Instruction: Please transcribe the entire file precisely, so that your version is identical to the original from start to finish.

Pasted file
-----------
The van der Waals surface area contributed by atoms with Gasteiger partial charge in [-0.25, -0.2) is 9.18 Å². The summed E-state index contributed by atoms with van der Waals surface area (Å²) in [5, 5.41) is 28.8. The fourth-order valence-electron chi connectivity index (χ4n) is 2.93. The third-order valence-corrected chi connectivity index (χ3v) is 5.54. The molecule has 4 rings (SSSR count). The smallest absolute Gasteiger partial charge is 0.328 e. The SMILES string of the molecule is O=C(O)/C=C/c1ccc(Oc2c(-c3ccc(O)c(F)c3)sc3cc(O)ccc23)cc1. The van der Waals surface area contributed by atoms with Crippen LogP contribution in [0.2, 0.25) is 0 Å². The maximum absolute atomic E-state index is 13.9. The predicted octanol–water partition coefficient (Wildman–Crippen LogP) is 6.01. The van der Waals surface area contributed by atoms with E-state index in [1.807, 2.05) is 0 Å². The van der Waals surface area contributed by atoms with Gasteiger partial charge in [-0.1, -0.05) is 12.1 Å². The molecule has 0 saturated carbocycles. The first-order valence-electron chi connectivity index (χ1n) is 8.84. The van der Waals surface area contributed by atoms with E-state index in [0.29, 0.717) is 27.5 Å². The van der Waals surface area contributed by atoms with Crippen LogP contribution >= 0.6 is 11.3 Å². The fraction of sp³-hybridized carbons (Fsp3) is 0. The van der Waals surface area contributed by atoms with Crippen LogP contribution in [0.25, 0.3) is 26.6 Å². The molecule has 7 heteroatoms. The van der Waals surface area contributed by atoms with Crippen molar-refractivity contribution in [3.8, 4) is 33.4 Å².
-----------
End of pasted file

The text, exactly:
The van der Waals surface area contributed by atoms with Gasteiger partial charge in [-0.25, -0.2) is 9.18 Å². The summed E-state index contributed by atoms with van der Waals surface area (Å²) in [5, 5.41) is 28.8. The fourth-order valence-electron chi connectivity index (χ4n) is 2.93. The third-order valence-corrected chi connectivity index (χ3v) is 5.54. The molecule has 4 rings (SSSR count). The smallest absolute Gasteiger partial charge is 0.328 e. The SMILES string of the molecule is O=C(O)/C=C/c1ccc(Oc2c(-c3ccc(O)c(F)c3)sc3cc(O)ccc23)cc1. The van der Waals surface area contributed by atoms with Crippen LogP contribution in [0.2, 0.25) is 0 Å². The maximum absolute atomic E-state index is 13.9. The predicted octanol–water partition coefficient (Wildman–Crippen LogP) is 6.01. The van der Waals surface area contributed by atoms with E-state index in [1.807, 2.05) is 0 Å². The van der Waals surface area contributed by atoms with Gasteiger partial charge in [-0.1, -0.05) is 12.1 Å². The molecule has 0 saturated carbocycles. The first-order valence-electron chi connectivity index (χ1n) is 8.84. The van der Waals surface area contributed by atoms with E-state index in [0.29, 0.717) is 27.5 Å². The van der Waals surface area contributed by atoms with Crippen LogP contribution >= 0.6 is 11.3 Å². The fraction of sp³-hybridized carbons (Fsp3) is 0. The van der Waals surface area contributed by atoms with Crippen LogP contribution in [0.25, 0.3) is 26.6 Å². The molecule has 7 heteroatoms. The van der Waals surface area contributed by atoms with Crippen molar-refractivity contribution in [3.8, 4) is 33.4 Å².